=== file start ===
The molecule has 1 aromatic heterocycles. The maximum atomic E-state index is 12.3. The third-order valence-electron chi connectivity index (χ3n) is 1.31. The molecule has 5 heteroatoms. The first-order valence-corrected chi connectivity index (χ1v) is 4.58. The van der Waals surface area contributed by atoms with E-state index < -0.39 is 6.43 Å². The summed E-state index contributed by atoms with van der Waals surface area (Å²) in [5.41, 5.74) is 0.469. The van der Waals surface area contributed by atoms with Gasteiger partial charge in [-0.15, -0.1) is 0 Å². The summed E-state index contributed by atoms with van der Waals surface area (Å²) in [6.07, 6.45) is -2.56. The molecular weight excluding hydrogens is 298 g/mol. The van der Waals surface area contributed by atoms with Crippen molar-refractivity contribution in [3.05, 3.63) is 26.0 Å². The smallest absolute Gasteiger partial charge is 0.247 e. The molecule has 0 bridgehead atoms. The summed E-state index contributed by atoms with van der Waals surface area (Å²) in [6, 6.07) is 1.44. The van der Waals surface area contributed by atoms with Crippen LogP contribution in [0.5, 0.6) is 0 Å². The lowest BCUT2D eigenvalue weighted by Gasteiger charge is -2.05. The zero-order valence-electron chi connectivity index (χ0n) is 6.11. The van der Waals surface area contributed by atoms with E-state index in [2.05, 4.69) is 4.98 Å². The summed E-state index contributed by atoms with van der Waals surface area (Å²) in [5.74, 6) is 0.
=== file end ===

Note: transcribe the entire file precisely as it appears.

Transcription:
The molecule has 1 aromatic heterocycles. The maximum atomic E-state index is 12.3. The third-order valence-electron chi connectivity index (χ3n) is 1.31. The molecule has 5 heteroatoms. The first-order valence-corrected chi connectivity index (χ1v) is 4.58. The van der Waals surface area contributed by atoms with E-state index < -0.39 is 6.43 Å². The summed E-state index contributed by atoms with van der Waals surface area (Å²) in [5.41, 5.74) is 0.469. The van der Waals surface area contributed by atoms with Gasteiger partial charge in [-0.15, -0.1) is 0 Å². The summed E-state index contributed by atoms with van der Waals surface area (Å²) in [6.07, 6.45) is -2.56. The molecular weight excluding hydrogens is 298 g/mol. The van der Waals surface area contributed by atoms with Crippen molar-refractivity contribution in [3.05, 3.63) is 26.0 Å². The smallest absolute Gasteiger partial charge is 0.247 e. The molecule has 0 bridgehead atoms. The summed E-state index contributed by atoms with van der Waals surface area (Å²) in [6, 6.07) is 1.44. The van der Waals surface area contributed by atoms with Crippen LogP contribution in [0.5, 0.6) is 0 Å². The lowest BCUT2D eigenvalue weighted by Gasteiger charge is -2.05. The zero-order valence-electron chi connectivity index (χ0n) is 6.11. The van der Waals surface area contributed by atoms with E-state index in [2.05, 4.69) is 4.98 Å². The summed E-state index contributed by atoms with van der Waals surface area (Å²) in [5.74, 6) is 0.